High court case answers some questions

I sometimes hear from readers wanting our newspaper to get involved in their attempts to obtain public records, especially when they believe a public agency is unresponsive to their request.

Indeed, journalists generally have more experience at seeking public records. However, I’m not an attorney who can dole out legal advice, and frankly, we don’t usually get involved in individual readers’ attempts unless it’s something we dub newsworthy. In those cases, we might simply do our own record request for documents that we think are pertinent to a possible story.

I recently participated in an Ohio News Media Association webinar to discuss civil cases that might impact future record requests, and I’ll share some of what I learned.

Many people ask me, “How long should it take a public body to fulfill a records request?”

That’s difficult because courts haven’t set specific time limits, saying simply that records requests should be filled with reasonable timeliness.

A December 2018 Ohio Supreme Court ruling in Kesterson v Kent State University may help set some guidelines. The case involved a former KSU softball player who claimed she was sexually assaulted by her coach’s relative and then alleged the coach attempted to quiet her about the allegation. It must be noted that no police report was ever filed, nor were any criminal charges. The coach eventually resigned. Kesterson subsequently made a voluminous record request seeking things like university insurance policy information that would cover claims of federal Title IX violations or equal protections under the Fourteenth Amendment; all records of communications among specific university and athletic department personnel regarding Kesterson during certain time periods; and much, much more.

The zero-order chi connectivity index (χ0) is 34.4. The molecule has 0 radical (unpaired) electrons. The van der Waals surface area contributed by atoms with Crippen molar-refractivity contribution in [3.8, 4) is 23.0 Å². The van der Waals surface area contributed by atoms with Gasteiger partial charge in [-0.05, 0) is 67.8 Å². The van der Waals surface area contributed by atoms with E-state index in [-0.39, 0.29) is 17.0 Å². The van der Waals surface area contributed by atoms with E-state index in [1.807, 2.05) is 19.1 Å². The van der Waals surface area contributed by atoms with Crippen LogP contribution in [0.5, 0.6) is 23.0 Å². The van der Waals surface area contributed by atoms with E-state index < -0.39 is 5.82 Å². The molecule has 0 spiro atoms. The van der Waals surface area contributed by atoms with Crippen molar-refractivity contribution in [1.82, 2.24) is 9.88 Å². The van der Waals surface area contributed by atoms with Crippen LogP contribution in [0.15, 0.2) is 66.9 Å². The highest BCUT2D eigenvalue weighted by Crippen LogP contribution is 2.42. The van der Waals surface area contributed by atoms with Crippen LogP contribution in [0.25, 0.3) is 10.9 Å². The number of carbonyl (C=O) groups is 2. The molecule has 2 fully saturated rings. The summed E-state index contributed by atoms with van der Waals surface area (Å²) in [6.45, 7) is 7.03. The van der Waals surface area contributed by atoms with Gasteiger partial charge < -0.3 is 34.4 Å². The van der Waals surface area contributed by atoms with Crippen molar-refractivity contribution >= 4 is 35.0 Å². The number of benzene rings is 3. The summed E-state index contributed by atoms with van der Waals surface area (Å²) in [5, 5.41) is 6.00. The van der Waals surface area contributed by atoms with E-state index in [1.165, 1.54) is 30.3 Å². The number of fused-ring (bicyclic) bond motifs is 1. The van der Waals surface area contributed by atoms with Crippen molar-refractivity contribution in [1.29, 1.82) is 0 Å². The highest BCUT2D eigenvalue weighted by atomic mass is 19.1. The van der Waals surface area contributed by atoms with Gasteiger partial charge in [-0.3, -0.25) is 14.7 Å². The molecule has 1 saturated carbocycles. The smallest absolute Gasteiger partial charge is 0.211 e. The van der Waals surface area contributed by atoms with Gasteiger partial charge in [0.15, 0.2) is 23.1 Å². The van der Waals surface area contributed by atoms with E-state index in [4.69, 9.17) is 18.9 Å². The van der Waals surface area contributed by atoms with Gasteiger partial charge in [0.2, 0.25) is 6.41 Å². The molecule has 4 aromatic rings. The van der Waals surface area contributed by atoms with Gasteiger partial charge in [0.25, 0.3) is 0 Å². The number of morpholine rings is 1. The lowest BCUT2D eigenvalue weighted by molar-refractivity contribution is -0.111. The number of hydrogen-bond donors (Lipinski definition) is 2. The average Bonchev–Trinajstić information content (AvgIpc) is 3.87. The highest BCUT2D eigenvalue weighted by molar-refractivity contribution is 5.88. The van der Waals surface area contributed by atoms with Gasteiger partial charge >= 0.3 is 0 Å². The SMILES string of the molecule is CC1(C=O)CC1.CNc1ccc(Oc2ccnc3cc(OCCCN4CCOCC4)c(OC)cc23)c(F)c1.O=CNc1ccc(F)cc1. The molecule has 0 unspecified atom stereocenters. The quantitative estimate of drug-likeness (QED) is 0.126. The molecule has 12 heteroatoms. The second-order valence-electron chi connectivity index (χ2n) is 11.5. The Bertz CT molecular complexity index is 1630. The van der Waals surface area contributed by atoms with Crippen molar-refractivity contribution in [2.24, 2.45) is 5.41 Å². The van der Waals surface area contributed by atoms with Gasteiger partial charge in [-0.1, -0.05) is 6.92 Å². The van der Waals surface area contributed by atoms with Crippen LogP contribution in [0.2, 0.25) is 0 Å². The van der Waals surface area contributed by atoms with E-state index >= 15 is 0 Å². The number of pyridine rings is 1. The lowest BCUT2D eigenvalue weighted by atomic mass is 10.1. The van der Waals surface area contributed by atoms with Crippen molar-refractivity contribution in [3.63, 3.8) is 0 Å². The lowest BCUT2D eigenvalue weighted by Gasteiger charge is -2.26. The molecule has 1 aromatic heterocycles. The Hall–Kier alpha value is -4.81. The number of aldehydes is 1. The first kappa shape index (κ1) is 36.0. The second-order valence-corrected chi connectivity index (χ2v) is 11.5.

The university received the request April 15, 2016, and provided some, but not all, records in June. In August, Kesterson filed suit for the records. More records were provided by the university for the next several months, all the way up until December, including a “slew of additional records, including a variety of emails regarding Kesterson and records of her rape report …” on Dec. 1.

According to the high court’s ruling in the case, “Even when a claim for the production of records has been satisfied, a separate claim based on the untimeliness of the response persists unless copies of all required records were made available ‘within a reasonable period of time.'”

The court ruled in favor of Kesterson that the records were not prepared and provided “within a reasonable time,” noting that KSU did not fully respond to Kesterson’s request until Dec. 2, 2016, four months after Kesterson filed her Aug. 2, 2016, mandamus complaint. It awarded Kesterson some statutory damages.

While the ruling doesn’t set a specific limit on when any public agency must respond, I think the case goes a long way to reminding public officials they cannot ignore or unreasonably delay response.

Another interesting takeaway from the case includes the court’s decision against the university’s claim that many of Kesterson’s requests were “overbroad.” Yet, throughout mediation of the lawsuit, the university continued to provide records that it initially contended was part of an overbroad request. The court responded that while Kesterson did cast a wide net for communications, she limited each case temporally. The ruling also notes that requests for emails sent or received by a specific individual regarding a specific topic during a reasonably short time period does not necessarily constitute impermissible research. The opinion calls KSU’s argument “self-contradictory” and “unreasonable.”

Overall, the Kesterson case establishes some interesting case law that likely will come to play in future attempts by the public and media to obtain records.

Sadly, sometimes we must remind public employees of a 1934 Ohio Supreme Court ruling that determined “public records are the people’s records, and that the officials in whose custody they happen to be are merely trustees for the people.”

Linert is editor of the Tribune Chronicle and The Vindicator.



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